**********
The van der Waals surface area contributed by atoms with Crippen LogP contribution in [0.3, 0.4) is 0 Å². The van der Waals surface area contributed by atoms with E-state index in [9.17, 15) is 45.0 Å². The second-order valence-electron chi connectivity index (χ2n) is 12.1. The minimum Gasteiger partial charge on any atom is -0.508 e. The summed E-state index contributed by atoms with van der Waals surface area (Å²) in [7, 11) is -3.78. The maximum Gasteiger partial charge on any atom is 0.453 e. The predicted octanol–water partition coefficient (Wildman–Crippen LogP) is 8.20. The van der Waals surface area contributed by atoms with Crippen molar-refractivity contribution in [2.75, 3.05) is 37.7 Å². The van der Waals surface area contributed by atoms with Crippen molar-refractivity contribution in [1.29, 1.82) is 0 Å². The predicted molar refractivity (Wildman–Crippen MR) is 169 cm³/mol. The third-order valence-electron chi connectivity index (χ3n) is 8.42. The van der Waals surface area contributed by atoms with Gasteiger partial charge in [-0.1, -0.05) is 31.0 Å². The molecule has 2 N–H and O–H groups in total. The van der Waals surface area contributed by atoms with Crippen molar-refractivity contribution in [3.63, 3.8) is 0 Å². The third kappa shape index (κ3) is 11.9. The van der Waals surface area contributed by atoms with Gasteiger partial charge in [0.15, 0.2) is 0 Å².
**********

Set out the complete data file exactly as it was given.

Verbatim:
The van der Waals surface area contributed by atoms with Crippen LogP contribution in [0.3, 0.4) is 0 Å². The van der Waals surface area contributed by atoms with E-state index in [9.17, 15) is 45.0 Å². The second-order valence-electron chi connectivity index (χ2n) is 12.1. The minimum Gasteiger partial charge on any atom is -0.508 e. The summed E-state index contributed by atoms with van der Waals surface area (Å²) in [7, 11) is -3.78. The maximum Gasteiger partial charge on any atom is 0.453 e. The predicted octanol–water partition coefficient (Wildman–Crippen LogP) is 8.20. The van der Waals surface area contributed by atoms with Crippen molar-refractivity contribution in [2.75, 3.05) is 37.7 Å². The van der Waals surface area contributed by atoms with Crippen molar-refractivity contribution in [1.29, 1.82) is 0 Å². The predicted molar refractivity (Wildman–Crippen MR) is 169 cm³/mol. The third-order valence-electron chi connectivity index (χ3n) is 8.42. The van der Waals surface area contributed by atoms with Gasteiger partial charge in [-0.1, -0.05) is 31.0 Å². The molecule has 2 N–H and O–H groups in total. The van der Waals surface area contributed by atoms with Crippen molar-refractivity contribution in [3.63, 3.8) is 0 Å². The third kappa shape index (κ3) is 11.9. The van der Waals surface area contributed by atoms with Gasteiger partial charge in [0.15, 0.2) is 0 Å².